Online tutoring, however, means that you can meet with students from around the world. So you can spread out the peak tutoring hours across multiple time zones and can fit in many more peak hour tutoring sessions. For example, the peak hours in New York, run from 4pm to 7pm Eastern time. But 7pm Eastern is 4pm Pacific, which is exactly at the beginning of peak hours for students on the West Coast.
If you want even more flexibility with your schedule, you can even tutor students on another continent, where peak tutoring hours could be in your morning or earlier in the afternoon.
4. More consistent meetings
Many of the typical reasons for canceling face-to-face sessions don’t have to apply to online tutoring. Students can still meet when they (or you) are out of town. Snow days, accidents on the freeway, coronavirus fears… These things don’t have to cause cancellations.
5. Fewer germs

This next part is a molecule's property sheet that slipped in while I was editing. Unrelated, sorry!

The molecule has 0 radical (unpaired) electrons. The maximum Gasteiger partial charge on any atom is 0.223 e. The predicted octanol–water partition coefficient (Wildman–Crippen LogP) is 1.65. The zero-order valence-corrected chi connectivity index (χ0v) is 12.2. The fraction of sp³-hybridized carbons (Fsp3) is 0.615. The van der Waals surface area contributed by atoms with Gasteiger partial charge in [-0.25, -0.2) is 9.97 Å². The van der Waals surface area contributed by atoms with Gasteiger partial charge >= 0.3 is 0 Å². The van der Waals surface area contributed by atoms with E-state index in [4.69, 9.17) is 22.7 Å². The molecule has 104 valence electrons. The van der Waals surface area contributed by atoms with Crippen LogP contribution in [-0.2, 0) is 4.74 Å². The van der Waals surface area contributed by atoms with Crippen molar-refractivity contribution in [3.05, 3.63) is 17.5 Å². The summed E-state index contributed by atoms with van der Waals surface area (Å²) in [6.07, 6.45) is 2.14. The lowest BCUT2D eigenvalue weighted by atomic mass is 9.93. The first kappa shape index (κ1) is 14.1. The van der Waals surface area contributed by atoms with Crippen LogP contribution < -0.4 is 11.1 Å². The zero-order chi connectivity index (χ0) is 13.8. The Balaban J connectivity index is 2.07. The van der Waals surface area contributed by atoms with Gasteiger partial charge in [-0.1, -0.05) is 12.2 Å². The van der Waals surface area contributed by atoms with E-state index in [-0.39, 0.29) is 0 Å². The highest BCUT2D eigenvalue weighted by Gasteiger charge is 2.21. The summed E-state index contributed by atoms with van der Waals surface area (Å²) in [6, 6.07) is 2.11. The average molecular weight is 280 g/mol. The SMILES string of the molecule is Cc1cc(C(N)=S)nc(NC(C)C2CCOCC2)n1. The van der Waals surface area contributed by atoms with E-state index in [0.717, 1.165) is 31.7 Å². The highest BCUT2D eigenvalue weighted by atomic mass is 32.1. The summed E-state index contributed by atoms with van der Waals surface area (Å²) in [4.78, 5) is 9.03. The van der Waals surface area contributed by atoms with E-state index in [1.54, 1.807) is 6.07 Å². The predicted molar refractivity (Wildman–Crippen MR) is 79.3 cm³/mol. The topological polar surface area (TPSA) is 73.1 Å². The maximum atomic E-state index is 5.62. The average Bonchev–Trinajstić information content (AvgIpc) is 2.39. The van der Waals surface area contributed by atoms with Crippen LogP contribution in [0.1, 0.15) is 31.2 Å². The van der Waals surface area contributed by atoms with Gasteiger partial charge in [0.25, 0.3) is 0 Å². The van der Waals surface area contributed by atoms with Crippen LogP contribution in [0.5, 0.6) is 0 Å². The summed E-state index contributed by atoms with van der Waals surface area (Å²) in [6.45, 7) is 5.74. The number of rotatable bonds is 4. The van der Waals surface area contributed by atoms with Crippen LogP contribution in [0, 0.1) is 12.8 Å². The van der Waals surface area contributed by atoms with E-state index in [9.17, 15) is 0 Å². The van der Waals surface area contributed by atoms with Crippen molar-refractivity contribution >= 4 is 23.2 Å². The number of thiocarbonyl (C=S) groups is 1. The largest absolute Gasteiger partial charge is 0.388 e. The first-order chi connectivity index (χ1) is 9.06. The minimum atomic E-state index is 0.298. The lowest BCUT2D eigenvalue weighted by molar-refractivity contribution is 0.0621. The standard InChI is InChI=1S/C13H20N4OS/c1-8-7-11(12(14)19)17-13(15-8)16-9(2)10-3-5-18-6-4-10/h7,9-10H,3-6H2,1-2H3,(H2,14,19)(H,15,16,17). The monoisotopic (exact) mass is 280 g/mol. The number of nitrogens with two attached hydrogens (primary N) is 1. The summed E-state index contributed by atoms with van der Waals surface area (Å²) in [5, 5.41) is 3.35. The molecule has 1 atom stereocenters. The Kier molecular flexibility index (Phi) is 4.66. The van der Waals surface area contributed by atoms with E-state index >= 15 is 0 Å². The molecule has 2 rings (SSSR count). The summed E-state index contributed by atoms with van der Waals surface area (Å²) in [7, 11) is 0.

For those days when either you or your student is sick enough to be contagious but not so sick to be unable to study, online tutoring is a great way to make sure you’re not spreading germs. This is also great when the student themselves might be feeling fine, but there’s definitely sickness going around in their family.
6. Find more students
It goes without saying that there are more students looking for a tutor in the whole world than there are students looking for tutoring in your town. Especially if you tutor a less common subject, such as some foreign languages or graduate level math or science, you may have an easier time finding students if you widen your search to include online students in other locations.
7. Online tutoring is growing
Online tutoring is projected to grow at a much faster rate in the coming years then in-person tutoring. Getting started with online tutoring now can position you well as the industry as a whole continues to move in that direction.